Rodney Howard-Browne: Five controversial remarks by Florida pastor arrested for flouting coronavirus lockdown

The conspiracy theorist has made the headlines a number of times in the past for making controversial claims


                            Rodney Howard-Browne: Five controversial remarks by Florida pastor arrested for flouting coronavirus lockdown
(AP Photo)

With the US struggling to contain the coronavirus outbreak that has made it the home with the most number of affected people, there have been instances where people have been arrested for bizarre behavior in public places. On March 30, a controversial pastor was arrested in Florida for holding packed church services, thereby violating restrictions imposed for curbing coronavirus. The sheriff, who arrested the man named Rodney Howard-Browne, said the preacher was putting his followers’ lives at risk. 

Howard-Browne was booked on misdemeanor charges of unlawful assembly and flouting of public health rules by disobeying the social distancing instructions at The River at Tampa Bay Church.

Howard-Browne is a South African-born American evangelist preacher who founded the Tampa Bay church along with his wife in 1996. The couple also set up the Revival Ministries International.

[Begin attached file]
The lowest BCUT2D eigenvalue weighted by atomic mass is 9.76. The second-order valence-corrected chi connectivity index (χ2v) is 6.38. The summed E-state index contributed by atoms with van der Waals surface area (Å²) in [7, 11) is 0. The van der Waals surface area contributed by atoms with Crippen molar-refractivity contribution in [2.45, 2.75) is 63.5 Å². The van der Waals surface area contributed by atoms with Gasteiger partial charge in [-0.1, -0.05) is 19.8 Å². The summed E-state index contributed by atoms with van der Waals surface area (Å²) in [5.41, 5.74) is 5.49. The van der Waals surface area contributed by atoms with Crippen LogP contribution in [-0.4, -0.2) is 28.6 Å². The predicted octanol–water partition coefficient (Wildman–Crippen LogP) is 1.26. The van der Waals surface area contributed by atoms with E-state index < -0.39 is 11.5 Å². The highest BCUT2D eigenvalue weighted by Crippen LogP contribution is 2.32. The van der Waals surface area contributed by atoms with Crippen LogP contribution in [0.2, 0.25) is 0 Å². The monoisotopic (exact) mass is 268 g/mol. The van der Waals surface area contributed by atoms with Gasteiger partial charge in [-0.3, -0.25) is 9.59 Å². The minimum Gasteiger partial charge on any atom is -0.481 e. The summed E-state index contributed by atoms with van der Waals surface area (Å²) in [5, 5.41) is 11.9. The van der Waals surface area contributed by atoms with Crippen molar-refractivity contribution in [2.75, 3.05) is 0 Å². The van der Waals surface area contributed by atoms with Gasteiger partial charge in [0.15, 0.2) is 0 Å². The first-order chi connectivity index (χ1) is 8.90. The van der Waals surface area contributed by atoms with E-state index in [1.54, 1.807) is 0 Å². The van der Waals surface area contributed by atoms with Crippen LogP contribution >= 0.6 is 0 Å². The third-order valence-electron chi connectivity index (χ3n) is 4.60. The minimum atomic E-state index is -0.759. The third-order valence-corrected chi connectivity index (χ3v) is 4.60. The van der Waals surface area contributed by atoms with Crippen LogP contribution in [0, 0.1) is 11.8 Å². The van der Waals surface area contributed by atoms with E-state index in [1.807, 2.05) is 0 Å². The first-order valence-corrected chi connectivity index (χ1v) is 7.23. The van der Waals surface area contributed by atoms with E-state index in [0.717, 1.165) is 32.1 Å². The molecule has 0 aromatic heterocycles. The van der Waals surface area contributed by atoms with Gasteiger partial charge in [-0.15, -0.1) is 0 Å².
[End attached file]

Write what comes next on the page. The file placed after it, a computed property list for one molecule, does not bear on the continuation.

Howard-Browne, 58, has been residing in Tampa since the mid-1990s and is known to be an ally of President Donald Trump. A vocal opponent to the social distancing measures, Howard-Browne claims that his church has machines that are capable of stopping the spread of coronavirus and vows that he can personally cure the state of Florida that has seen quite a few deaths in the pandemic. According to Johns Hopkins University, the US has so far seen 164,620 confirmed cases of coronavirus while 3,170 people have died. 

But Howard-Browne hasn’t courted controversy for the first time. He has floated a number of conspiracy theories in the past besides making remarks that kept him in the headlines for wrong reasons.

He has made controversial statements in the past on a number of occasions and some of them have been dreadful ones. 

Here are five such examples:

‘Hollywood drinks blood of young kids’

In October 2017, the pastor alleged that young kids were being sacrificed at the highest levels in Hollywood and Washington DC. He said the “human sacrifice and the cannibalism” at those places have been continuing for years. “They sacrifice children at the highest levels in Hollywood. They drink blood of young kids. This is a fact. That’s why the next thing to be exposed will be all the pedophilia that is going to come out of Hollywood and come out of Washington, D.C. The human sacrifice and the cannibalism has been going on for years,” he said in a clip which was posted online by Right Wing Watch. 

Hurricane Irma a ‘nothingburger’

In September the same year, Howard-Browne claimed Hurricane Irma — a major storm to hit Florida — was a “nothingburger” and that prayer “took the teeth out of” the storm. He also blamed the media for blowing Irma out of proportion and said the damage in Tampa Bay was much lesser than expected. “By the time it hit Tampa, [Irma] was totally neutralized. It became a nothingburger other than, you know, a big Florida storm, which we normally have during the summer times,” the controversial pastor said.